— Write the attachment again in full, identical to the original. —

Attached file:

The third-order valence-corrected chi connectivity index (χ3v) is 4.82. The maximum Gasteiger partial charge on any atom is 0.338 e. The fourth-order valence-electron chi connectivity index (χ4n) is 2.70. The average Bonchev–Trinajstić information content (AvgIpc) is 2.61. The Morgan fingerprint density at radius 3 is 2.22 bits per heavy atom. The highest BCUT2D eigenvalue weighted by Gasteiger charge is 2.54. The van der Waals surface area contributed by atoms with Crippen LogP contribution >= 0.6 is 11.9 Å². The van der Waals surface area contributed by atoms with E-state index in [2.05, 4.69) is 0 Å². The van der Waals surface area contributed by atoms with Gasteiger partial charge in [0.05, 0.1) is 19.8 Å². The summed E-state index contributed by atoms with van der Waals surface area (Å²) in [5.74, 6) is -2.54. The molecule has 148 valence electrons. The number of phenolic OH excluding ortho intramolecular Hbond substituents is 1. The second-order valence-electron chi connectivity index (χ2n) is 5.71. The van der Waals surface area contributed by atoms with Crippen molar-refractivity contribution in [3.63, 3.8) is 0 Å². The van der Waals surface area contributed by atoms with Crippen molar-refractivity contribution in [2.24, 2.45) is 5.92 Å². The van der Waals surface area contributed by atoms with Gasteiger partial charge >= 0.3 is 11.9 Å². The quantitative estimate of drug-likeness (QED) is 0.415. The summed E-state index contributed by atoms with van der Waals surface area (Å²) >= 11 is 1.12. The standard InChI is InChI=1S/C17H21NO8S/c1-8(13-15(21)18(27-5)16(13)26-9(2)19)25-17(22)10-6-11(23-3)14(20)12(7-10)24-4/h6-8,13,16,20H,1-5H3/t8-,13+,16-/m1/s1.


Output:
The third-order valence-corrected chi connectivity index (χ3v) is 4.82. The maximum Gasteiger partial charge on any atom is 0.338 e. The fourth-order valence-electron chi connectivity index (χ4n) is 2.70. The average Bonchev–Trinajstić information content (AvgIpc) is 2.61. The Morgan fingerprint density at radius 3 is 2.22 bits per heavy atom. The highest BCUT2D eigenvalue weighted by Gasteiger charge is 2.54. The van der Waals surface area contributed by atoms with Crippen LogP contribution >= 0.6 is 11.9 Å². The van der Waals surface area contributed by atoms with E-state index in [2.05, 4.69) is 0 Å². The van der Waals surface area contributed by atoms with Gasteiger partial charge in [0.05, 0.1) is 19.8 Å². The summed E-state index contributed by atoms with van der Waals surface area (Å²) in [5.74, 6) is -2.54. The molecule has 148 valence electrons. The number of phenolic OH excluding ortho intramolecular Hbond substituents is 1. The second-order valence-electron chi connectivity index (χ2n) is 5.71. The van der Waals surface area contributed by atoms with Crippen molar-refractivity contribution in [3.63, 3.8) is 0 Å². The van der Waals surface area contributed by atoms with Crippen molar-refractivity contribution in [2.24, 2.45) is 5.92 Å². The van der Waals surface area contributed by atoms with Gasteiger partial charge >= 0.3 is 11.9 Å². The quantitative estimate of drug-likeness (QED) is 0.415. The summed E-state index contributed by atoms with van der Waals surface area (Å²) >= 11 is 1.12. The standard InChI is InChI=1S/C17H21NO8S/c1-8(13-15(21)18(27-5)16(13)26-9(2)19)25-17(22)10-6-11(23-3)14(20)12(7-10)24-4/h6-8,13,16,20H,1-5H3/t8-,13+,16-/m1/s1.